Other later performances, such as The Island of Dr Moreau, earned him some of the most uncomplimentary reviews of his career. Despite announcing his retirement from acting in 1980, he subsequently gave interesting supporting performances in movies such as A Dry White Season (for which he was again nominated for an Oscar in 1989), The Freshman in 1990 and Don Juan DeMarco in 1995. He also met and befriended his co-star in that movie, Johnny Depp during filming of it. In 1992 Tim Burton offered Marlon Brando the role of the Penguin in Batman Returns. Brando accepted but Warner Bros. didn't approve. In his last film, The Score (2001), he starred with fellow method actor Robert De Niro.
Brando conceived the idea of a novel called Fan-Tan with director Donald Cammell in 1979, which was not released until 2005. Interestingly, Cammell dated and eventually married the daughter of one of Brando's girlfriends, Anita Loo aka Anita Kong; the daughter being China Kong.
Brando became known as much for his crusades for civil rights, Native American rights and other political causes as he was for his acting. He also earned a "bad boy" reputation for his public outbursts and antics. In June 1973, Brando broke paparazzo Ron Galella's jaw. His hand became infected as a result. In the following year, Galella wore a football helmet when snapping photos of Brando.
In his autobiography Songs My Mother Taught Me, Brando claimed he showed up one night at Marilyn Monroe's apartment and they started an affair that lasted many years. He also claimed numerous other romances, although he did not discuss his marriages, his wives, or his children in his autobiography.
In his 1976 biography The Only Contender by Gary Carey, Brando was quoted as saying, "Like a large number of men, I, too, have had homosexual experiences, and I am not ashamed." Photographs circulate on the Internet that appear to confirm this. An alleged long time lover was Wally Cox. Brando is quoted as saying: "If Wally had been a woman, I would have married him and we would have lived happily ever after." After Cox died, Brando kept his ashes for 30 years, and they were eventually scattered with his own. Cox's third wife only discovered he possessed them after reading an interview in Time where Brando is quoted as saying: "I have Wally's ashes in my house. I talk to him all the time." She wanted to sue, but her lawyers would not accept the case. A 2006 biography, "Brando: Unzipped", suggested Brando had affairs with Cary Grant and Rock Hudson.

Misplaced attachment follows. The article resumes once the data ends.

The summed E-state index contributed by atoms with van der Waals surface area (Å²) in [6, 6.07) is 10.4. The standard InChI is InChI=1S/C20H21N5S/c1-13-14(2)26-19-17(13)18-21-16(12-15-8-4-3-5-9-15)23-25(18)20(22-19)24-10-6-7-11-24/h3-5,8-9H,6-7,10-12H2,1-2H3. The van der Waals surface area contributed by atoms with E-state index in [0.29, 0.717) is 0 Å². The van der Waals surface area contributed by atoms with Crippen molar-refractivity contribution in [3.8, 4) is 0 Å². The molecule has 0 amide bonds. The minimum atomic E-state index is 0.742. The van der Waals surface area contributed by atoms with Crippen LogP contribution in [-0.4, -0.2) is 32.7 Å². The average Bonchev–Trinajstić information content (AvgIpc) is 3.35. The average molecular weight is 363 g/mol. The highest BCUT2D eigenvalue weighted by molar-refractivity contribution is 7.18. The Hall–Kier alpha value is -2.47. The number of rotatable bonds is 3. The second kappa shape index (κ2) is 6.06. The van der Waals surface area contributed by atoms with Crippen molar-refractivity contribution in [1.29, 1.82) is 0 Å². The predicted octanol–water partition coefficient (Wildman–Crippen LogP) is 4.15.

He married actress Anna Kashfi in 1957, mistakenly believing her to be of Indian descent when she was in fact from Wales and of Irish Roman Catholic extraction. Her real name was Joan O'Callaghan. O'Callaghan did not discourage Brando's mistake; in fact, she dressed and made herself up as an Indian beauty after learning that Brando gravitated toward exotic women. They divorced in 1959 after having one son together, Christian Brando.
In 1960, Brando married Movita Castaneda, a Mexican actress seven years his senior; they were divorced in 1962. Castaneda had appeared in the first Mutiny on the Bounty film in 1935, some 27 years before the 1962 remake with Brando as Fletcher Christian. Brando's behavior during the filming of Bounty seemed to bolster his reputation as a difficult star. He was blamed for a change in director and a runaway budget, though he disclaimed responsibility for either.
The Bounty experience affected Brando's life in a profound way. He fell in love with Tahiti and its people. He took a 99-year lease on part of an atoll island, Tetiaroa, which he intended to make part environmental laboratory and part resort. Tahitian beauty Tarita Teriipia, who played Fletcher Christian's love interest, became Brando's third wife on 10 August 1962: at just 20 years old,Tarita was 18 years younger than Brando at the time of their marriage. A 1961 article on Teriipia in the fan magazine Motion Picture described Brando's delight at how naïve and unsophisticated she was. Teriipia became the mother of two of his children. They divorced in July 1972. Brando eventually had a hotel built on Tetiaroa; it went through many redesigns due to changes demanded by Brando over the years, but it is now closed. A new hotel consisting of 30 deluxe villas is due to open in 2008.